Tim Watts MP: Asia capability must become a priority
2017 Asialink Leaders Program participant, Tim Watts MP, told Parliament that Asia capability must become a priority in Australia.
It's often said that every generation of Australians discovers anew the importance of Asia for our nation's future. Leaders and policymakers recognise the inescapable importance of the region—our region—to Australia's economic and strategic interests with cliched regularity. All too often, though, we fail to follow through to develop the capabilities to shape our own future in the region. Progress has been made, no doubt, over the past 40 years, but we've never truly followed through on the long-term commitment that we need as a nation to develop the language skills and the broad-based cultural and historical understanding of our region required to be deeply enmeshed and influential in the region. Even today, only nine per cent of Australian businesses operate in Asia.
The economic rise of Asia has been an undoubted boon for Australia, but the rise of the Asian middle class, 1.7 billion strong, creates new challenges. Selling middle-class goods and services—health care, aged care, financial services, arts and culture—to the burgeoning middle class of Asia will require more sophistication from Australian businesses than was needed during the mining boon. It's often said that Australia is now a services economy, but services currently represent only 15 per cent of our total exports to Asia, the vast bulk of which are education and tourism services provided from Australia. Free trade agreements are all well and good, but it's people who execute investment decisions and contractual agreements—people who know each other, understand each other and can build relationships of trust. Australians working in every segment of our society need to be investing in the capabilities needed to engage with Asia now, as a matter of urgency.
We ought to practice what we preach in this building, and, to this end, I've been completing the 12-month Asialink Leaders Program this year. Asialink was founded in 1990. It is one of Australia's oldest institutions dedicated to cultural connection with Asia through arts, education and business. The Asialink Leaders Program is one of its flagship programs for developing Asia capability in Australia, and, as a participant, I can attest to its rigour and value. It's been an opportune time to undertake the course as Asialink recently released its Match Fit: shaping Asia capable leaders report, produced in partnership with PwC and the Institute of Managers and Leaders.
This report systematically evaluated the Asian capability of more than 1,000 board members and nearly 500 senior executives from the ASX 200 and the top 30 private Australian companies. The findings were not encouraging. The companies studied in the report were judged against six capabilities: sophisticated knowledge of Asian markets; extensive experience operating in Asia; the existence of long-term trusted relationships in the region; the ability to adapt behaviour to the Asian cultural context; capacity to deal with government; and a useful level of language proficiency.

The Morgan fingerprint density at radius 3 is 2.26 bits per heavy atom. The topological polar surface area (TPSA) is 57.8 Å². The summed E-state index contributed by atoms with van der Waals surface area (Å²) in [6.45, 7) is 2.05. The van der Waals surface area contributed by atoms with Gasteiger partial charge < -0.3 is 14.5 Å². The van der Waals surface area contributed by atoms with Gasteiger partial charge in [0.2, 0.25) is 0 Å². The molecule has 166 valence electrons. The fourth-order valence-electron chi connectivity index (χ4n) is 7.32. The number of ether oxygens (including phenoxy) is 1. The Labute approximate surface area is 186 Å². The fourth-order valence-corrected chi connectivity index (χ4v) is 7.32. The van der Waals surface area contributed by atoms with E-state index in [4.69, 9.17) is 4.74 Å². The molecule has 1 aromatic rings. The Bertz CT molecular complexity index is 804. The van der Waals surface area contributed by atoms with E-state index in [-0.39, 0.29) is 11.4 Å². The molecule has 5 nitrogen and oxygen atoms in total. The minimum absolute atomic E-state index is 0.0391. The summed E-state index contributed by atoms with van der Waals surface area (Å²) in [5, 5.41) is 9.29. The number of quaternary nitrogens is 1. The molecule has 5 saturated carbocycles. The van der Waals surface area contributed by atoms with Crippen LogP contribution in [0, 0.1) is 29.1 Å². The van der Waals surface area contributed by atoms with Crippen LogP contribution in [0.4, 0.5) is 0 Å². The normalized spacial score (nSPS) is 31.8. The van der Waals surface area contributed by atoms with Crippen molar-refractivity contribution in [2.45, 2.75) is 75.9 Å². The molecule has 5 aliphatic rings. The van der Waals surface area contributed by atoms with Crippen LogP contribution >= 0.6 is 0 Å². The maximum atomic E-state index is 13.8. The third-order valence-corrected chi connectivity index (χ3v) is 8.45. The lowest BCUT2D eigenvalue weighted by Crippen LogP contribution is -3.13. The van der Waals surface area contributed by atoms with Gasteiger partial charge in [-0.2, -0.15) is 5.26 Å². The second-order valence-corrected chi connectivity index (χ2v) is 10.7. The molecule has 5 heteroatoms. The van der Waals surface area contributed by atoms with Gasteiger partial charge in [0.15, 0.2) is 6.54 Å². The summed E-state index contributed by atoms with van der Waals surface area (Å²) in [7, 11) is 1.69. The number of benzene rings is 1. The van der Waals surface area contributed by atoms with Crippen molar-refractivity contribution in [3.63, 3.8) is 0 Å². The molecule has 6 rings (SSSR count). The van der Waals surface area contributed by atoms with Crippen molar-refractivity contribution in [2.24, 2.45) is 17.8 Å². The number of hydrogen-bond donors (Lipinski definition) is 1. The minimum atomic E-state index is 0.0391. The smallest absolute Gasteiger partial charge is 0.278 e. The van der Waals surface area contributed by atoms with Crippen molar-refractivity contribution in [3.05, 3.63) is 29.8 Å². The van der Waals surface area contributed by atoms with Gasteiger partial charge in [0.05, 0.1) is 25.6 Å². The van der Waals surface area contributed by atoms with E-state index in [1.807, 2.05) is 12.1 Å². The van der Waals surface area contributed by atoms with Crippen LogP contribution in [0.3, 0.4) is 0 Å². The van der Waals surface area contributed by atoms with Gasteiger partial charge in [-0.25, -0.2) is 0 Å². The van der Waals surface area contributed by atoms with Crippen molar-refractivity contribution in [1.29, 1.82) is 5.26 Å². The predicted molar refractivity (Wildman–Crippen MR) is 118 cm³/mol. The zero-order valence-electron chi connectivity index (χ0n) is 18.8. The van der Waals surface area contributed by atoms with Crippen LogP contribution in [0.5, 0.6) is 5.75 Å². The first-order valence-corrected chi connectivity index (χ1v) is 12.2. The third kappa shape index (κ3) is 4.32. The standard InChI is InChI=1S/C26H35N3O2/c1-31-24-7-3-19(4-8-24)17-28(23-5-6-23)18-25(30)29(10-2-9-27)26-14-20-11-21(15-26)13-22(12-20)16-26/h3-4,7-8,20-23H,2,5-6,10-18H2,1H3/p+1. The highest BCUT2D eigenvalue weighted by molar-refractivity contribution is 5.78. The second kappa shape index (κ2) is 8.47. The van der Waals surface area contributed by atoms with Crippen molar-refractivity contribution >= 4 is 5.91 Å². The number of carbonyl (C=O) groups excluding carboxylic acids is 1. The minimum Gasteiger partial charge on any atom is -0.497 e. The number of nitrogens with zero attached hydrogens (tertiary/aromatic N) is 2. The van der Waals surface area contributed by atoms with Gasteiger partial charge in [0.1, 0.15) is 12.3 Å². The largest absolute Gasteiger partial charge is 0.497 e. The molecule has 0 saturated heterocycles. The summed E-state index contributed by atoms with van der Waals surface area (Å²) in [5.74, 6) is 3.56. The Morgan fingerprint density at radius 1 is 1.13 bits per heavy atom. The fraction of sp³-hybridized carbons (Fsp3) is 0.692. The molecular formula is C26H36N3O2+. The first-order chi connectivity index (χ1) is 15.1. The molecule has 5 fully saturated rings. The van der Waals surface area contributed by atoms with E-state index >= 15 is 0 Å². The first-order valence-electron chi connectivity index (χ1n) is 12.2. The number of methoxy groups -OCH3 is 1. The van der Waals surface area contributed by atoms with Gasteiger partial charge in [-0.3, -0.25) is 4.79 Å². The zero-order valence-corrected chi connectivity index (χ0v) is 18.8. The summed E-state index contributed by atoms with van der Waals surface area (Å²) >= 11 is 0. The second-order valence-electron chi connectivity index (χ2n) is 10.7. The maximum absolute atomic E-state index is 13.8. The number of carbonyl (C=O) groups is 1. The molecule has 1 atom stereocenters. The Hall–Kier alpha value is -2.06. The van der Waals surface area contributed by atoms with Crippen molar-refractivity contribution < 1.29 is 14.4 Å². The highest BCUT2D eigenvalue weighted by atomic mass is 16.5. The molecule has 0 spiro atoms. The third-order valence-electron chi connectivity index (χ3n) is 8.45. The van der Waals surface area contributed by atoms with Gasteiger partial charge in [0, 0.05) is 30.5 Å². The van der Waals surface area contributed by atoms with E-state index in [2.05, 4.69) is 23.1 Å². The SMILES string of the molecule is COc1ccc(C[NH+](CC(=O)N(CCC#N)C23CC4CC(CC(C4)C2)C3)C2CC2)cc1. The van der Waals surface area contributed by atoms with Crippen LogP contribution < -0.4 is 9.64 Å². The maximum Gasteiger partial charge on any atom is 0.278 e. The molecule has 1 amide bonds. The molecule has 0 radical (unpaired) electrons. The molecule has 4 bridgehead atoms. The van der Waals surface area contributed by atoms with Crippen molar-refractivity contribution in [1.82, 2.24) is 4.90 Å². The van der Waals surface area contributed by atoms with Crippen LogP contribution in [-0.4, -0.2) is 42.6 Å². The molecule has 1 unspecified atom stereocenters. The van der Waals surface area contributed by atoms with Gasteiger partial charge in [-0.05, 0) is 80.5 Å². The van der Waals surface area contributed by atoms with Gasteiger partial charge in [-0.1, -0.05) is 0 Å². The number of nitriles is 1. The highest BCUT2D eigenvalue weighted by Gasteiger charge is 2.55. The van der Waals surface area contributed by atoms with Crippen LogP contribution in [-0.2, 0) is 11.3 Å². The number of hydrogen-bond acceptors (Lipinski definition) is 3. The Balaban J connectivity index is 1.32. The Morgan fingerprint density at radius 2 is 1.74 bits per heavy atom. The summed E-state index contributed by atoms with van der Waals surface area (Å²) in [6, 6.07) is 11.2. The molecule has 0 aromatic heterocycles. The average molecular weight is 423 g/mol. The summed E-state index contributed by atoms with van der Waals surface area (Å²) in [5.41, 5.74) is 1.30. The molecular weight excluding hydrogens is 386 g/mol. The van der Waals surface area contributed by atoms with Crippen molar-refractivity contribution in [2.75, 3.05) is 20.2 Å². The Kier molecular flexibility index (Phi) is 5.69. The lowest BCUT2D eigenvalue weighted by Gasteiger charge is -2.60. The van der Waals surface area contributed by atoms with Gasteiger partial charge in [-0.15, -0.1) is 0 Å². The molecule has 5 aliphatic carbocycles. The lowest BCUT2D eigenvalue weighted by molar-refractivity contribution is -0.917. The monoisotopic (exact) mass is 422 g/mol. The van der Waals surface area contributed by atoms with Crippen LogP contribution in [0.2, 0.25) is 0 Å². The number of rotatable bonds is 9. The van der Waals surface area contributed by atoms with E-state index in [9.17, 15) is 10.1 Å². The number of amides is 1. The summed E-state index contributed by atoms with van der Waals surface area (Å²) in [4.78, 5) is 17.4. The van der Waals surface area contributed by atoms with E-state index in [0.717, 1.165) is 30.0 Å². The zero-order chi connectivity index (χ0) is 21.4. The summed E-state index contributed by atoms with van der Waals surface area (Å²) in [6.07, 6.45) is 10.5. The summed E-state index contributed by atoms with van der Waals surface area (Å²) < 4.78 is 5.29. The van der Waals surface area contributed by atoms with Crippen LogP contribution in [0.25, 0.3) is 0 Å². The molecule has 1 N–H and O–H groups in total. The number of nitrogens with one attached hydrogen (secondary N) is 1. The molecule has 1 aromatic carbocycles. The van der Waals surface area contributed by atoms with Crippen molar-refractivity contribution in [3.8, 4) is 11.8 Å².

Despite 40 years of consensus that Australia's economic future lies in Asia, 67 per cent of ASX 200 board members have no observable evidence of extensive experience in doing business in Asia. Only 55 of the ASX 200 disclosed revenues earned in Asia. The biggest outbound destinations for overseas direct investment remain the United States, the United Kingdom and New Zealand. We're confronted by the same story: an Australian business community—both investors and management—that perceives doing business in Asia as too risky and lacks the long-term commitment to make it work. Not only is Australian business unwilling to invest in the development of Asian capability over time; it does not value it where it already exists. The report also highlights a shocking underrepresentation of Australians with Asian heritage in the senior management of boards of our major companies.
The report calls for a shift in mindset throughout Australia for an understanding that Australia's economic future, our growth prospects, depends on a long-term investment approach to engagement with Asia. The report argues that there's an urgent need for Australian businesses to invest in and recruit Asia-capable talent to execute this strategy. Other recommendations include reporting market-specific returns rather than region-wide returns, engaging Asia-capable advisory boards and building awareness in the media and the investment community of what's required for investments of this kind.
I asked my fellow participants in the 2017 Asialink Leaders Program—via WeChat, of course—what message they had for the parliament. They wanted me to tell the parliament of the urgency of investing in our Asia capability. They wanted me to tell the parliament that no-one owes us a living in Asia and that other nations are acting more decisively than we are to develop the capabilities needed to realise the opportunity. Many of them expressed the importance of developing Asian languages capability, but, beyond that, ensuring that our primary and secondary schools teach Asian history and cultural understanding to all Australian kids. They wanted more exchange opportunities with Asia to allow mid-career Australians in business and arts and culture to develop these capabilities. More than anything, though, they wanted government to make Asia capability a priority, not a slogan. I'm committed to making sure that that becomes a reality in the coming months.
This is a redacted version of the full Hansard entry from 6 September 2017.